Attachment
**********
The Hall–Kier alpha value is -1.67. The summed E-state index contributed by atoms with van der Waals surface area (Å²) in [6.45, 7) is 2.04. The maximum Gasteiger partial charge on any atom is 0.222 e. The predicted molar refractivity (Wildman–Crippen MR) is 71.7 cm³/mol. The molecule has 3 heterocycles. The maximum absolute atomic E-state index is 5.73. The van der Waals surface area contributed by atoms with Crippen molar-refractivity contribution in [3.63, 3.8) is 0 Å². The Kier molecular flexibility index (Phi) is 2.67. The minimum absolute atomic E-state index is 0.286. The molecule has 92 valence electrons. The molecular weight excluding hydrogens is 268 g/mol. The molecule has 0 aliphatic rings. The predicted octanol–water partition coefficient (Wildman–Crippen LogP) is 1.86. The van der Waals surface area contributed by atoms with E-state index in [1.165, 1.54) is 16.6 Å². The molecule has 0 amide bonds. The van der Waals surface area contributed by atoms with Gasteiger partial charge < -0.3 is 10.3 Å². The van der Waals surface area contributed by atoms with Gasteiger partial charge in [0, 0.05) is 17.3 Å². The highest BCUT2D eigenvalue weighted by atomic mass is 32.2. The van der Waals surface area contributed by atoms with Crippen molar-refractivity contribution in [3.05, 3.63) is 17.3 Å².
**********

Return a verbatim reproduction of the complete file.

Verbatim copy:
The Hall–Kier alpha value is -1.67. The summed E-state index contributed by atoms with van der Waals surface area (Å²) in [6.45, 7) is 2.04. The maximum Gasteiger partial charge on any atom is 0.222 e. The predicted molar refractivity (Wildman–Crippen MR) is 71.7 cm³/mol. The molecule has 3 heterocycles. The maximum absolute atomic E-state index is 5.73. The van der Waals surface area contributed by atoms with Crippen molar-refractivity contribution in [3.63, 3.8) is 0 Å². The Kier molecular flexibility index (Phi) is 2.67. The minimum absolute atomic E-state index is 0.286. The molecule has 92 valence electrons. The molecular weight excluding hydrogens is 268 g/mol. The molecule has 0 aliphatic rings. The predicted octanol–water partition coefficient (Wildman–Crippen LogP) is 1.86. The van der Waals surface area contributed by atoms with E-state index in [1.165, 1.54) is 16.6 Å². The molecule has 0 amide bonds. The van der Waals surface area contributed by atoms with Gasteiger partial charge < -0.3 is 10.3 Å². The van der Waals surface area contributed by atoms with Gasteiger partial charge in [0, 0.05) is 17.3 Å². The highest BCUT2D eigenvalue weighted by atomic mass is 32.2. The van der Waals surface area contributed by atoms with Crippen molar-refractivity contribution in [3.05, 3.63) is 17.3 Å².